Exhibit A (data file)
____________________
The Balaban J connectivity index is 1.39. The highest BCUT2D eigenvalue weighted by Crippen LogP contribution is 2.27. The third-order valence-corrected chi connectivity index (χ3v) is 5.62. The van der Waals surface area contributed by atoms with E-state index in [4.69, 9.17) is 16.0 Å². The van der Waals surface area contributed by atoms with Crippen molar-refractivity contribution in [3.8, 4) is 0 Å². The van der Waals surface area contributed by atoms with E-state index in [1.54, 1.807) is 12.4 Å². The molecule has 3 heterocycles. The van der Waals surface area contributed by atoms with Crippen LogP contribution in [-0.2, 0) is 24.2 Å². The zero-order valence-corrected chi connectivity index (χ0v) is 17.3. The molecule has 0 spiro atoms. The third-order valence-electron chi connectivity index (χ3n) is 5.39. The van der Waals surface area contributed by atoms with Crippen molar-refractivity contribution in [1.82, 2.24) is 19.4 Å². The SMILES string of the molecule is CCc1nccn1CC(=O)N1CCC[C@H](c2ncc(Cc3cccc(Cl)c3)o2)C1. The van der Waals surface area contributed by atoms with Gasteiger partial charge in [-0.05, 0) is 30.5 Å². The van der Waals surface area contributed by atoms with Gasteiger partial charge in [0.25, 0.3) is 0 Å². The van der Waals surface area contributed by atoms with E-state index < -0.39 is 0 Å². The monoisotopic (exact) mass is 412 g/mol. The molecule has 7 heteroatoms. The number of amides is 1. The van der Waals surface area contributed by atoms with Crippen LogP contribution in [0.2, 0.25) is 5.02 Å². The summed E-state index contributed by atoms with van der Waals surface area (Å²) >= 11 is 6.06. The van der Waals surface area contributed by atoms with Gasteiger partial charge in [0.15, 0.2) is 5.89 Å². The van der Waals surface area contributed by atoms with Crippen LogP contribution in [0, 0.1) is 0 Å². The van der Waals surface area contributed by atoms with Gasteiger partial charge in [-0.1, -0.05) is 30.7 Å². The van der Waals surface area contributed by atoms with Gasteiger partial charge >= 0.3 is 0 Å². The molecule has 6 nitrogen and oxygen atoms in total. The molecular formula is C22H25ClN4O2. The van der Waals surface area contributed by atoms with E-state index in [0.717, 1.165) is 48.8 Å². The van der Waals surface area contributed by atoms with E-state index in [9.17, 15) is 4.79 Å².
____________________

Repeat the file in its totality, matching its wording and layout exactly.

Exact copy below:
The Balaban J connectivity index is 1.39. The highest BCUT2D eigenvalue weighted by Crippen LogP contribution is 2.27. The third-order valence-corrected chi connectivity index (χ3v) is 5.62. The van der Waals surface area contributed by atoms with E-state index in [4.69, 9.17) is 16.0 Å². The van der Waals surface area contributed by atoms with Crippen molar-refractivity contribution in [3.8, 4) is 0 Å². The van der Waals surface area contributed by atoms with E-state index in [1.54, 1.807) is 12.4 Å². The molecule has 3 heterocycles. The van der Waals surface area contributed by atoms with Crippen LogP contribution in [-0.2, 0) is 24.2 Å². The zero-order valence-corrected chi connectivity index (χ0v) is 17.3. The molecule has 0 spiro atoms. The third-order valence-electron chi connectivity index (χ3n) is 5.39. The van der Waals surface area contributed by atoms with Crippen molar-refractivity contribution in [1.82, 2.24) is 19.4 Å². The SMILES string of the molecule is CCc1nccn1CC(=O)N1CCC[C@H](c2ncc(Cc3cccc(Cl)c3)o2)C1. The van der Waals surface area contributed by atoms with Gasteiger partial charge in [-0.05, 0) is 30.5 Å². The van der Waals surface area contributed by atoms with Gasteiger partial charge in [0.25, 0.3) is 0 Å². The van der Waals surface area contributed by atoms with E-state index < -0.39 is 0 Å². The monoisotopic (exact) mass is 412 g/mol. The molecule has 7 heteroatoms. The number of amides is 1. The van der Waals surface area contributed by atoms with Crippen LogP contribution in [0.2, 0.25) is 5.02 Å². The summed E-state index contributed by atoms with van der Waals surface area (Å²) >= 11 is 6.06. The van der Waals surface area contributed by atoms with Gasteiger partial charge in [0.15, 0.2) is 5.89 Å². The van der Waals surface area contributed by atoms with Crippen LogP contribution in [0, 0.1) is 0 Å². The van der Waals surface area contributed by atoms with Gasteiger partial charge in [-0.1, -0.05) is 30.7 Å². The van der Waals surface area contributed by atoms with Gasteiger partial charge >= 0.3 is 0 Å². The molecule has 6 nitrogen and oxygen atoms in total. The molecular formula is C22H25ClN4O2. The van der Waals surface area contributed by atoms with E-state index in [0.717, 1.165) is 48.8 Å². The van der Waals surface area contributed by atoms with E-state index in [9.17, 15) is 4.79 Å².